Guernsey Press

Notes from the allotment

Paul Savident, our ‘Guernsey Gardener in London’, ponders on the benefits of taking notes...

Last updated
Mr Bethell's Purple Podded Pea. (Picture by Paul Savident) (30961388)

JUNE is the month where everything in our gardens, growing spaces and allotments begins to come together; picking up the pace with putting on fresh growth and building up the wherewithal to bring about resplendent flowers or delicious, home-grown harvests in the months ahead.

It is often also the month where we start looking earnestly at how the year is going, how different varieties are growing, and making notes of what worked well, whether we’d do the same again, and how we might do things entirely differently next year.

Being a versatile lot, growers and gardeners have many ways to keep track of what we do. To aid me along the way, I’ve become a big note-taker. I’ve my own process, which takes me from a pencil and notebook in the shed through to a rather elaborate Excel spreadsheet at my desk at home.

My notebook’s kept in the second drawer down of the cupboard in our shed. Black and nondescript, it does the job. Kept secure within by using a plain elastic band is my pencil. Beneath is an old metal pencil sharpener. Not surprisingly, I mark down things I want to remember, or thoughts that I think might be useful. What I sow when, how long the first seed of a variety takes to germinate, what the weather is like, a new heirloom variety I’ve been told about, when I’ve pricked out seedlings into modules or pots, and so on. I follow the growth through to harvest, making notes again of how well it’s done, whether it’s tasted good, and if I should grow that variety again. Weekly, back home at my desk, I transpose these scribbled, often scrambled, notes into my spreadsheet and add comments, if necessary, with a single press of my right middle finger on my mouse.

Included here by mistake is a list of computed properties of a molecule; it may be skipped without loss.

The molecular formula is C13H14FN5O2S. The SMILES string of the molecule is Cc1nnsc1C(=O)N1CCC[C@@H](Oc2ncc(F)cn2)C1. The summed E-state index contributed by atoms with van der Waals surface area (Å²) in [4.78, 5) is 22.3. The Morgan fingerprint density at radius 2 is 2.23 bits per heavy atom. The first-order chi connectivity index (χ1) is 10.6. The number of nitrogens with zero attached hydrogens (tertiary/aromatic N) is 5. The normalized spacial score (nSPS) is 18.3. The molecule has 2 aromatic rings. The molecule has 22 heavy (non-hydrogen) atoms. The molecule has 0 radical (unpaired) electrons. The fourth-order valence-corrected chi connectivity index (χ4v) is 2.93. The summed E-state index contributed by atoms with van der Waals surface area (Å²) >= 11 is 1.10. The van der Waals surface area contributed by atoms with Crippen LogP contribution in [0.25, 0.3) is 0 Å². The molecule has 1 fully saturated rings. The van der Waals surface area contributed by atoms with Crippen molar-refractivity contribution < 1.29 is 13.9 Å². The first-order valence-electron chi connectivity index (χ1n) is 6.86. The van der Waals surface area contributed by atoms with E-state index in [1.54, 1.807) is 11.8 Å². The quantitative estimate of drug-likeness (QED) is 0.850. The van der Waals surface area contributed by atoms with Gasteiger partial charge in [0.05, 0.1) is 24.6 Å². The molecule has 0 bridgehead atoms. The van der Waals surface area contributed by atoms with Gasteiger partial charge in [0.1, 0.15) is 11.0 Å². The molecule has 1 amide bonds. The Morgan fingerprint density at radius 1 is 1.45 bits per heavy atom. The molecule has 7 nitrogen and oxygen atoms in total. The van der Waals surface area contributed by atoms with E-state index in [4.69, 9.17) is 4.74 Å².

I’d love to be old school and make and keep handwritten journals, with the year stamped on the spine and loads of well-thumbed pages in each, though this is wishful thinking and simply not me. A spreadsheet does me well. It keeps me on track and with linked-up technology I can easily check something when I’m at the plot by entering the cloud on my mobile phone. I’ve five years covered off on my spreadsheet and a quick scroll down can refresh my memory of whether a particular variety did well, where I’ve grown alliums and brassicas before, or how long it took for a certain seed to germinate. Not quite rocket science, though still rather modern and high tech for some.

My dad used to make notes too, though not as thoroughly as I now do. Dad’s notes were on scraps of paper that he kept in one of his seed boxes, or on actual seed packets (in the days when seed packets could be written on in pencil). His notes would always start, not surprisingly, with when he sowed a seed or planted a tuber or root. Then the notes, if they continued, would be more in the mode of ‘Did well’, ‘Tasty’, ‘Good cropping’ and the like. I distinctly remember ‘Waste of time’ written on a pea packet of a variety long forgotten by me – I’m sure a variety that was never sown again. In all ways Dad’s notes were brief and to the point, and now I appreciate that this was because year-on-year, Dad would always grow his favourites.

I’ve said here before that Dad very much grew what he liked, and liked what he grew, though I’ve realised of late that this could simply be that the varieties available five decades ago were far more limited. Nowadays, there’s a much wider choice of varieties of each individual vegetable, and it’s similar with flowers. In fact, with some there really is a plethora, such as with tomatoes where the number of varieties globally is around 10,000. Of course, many varieties are acclimatised to the region or country from which they are native, though today, with the correct plant passport and paperwork, most are readily accessible.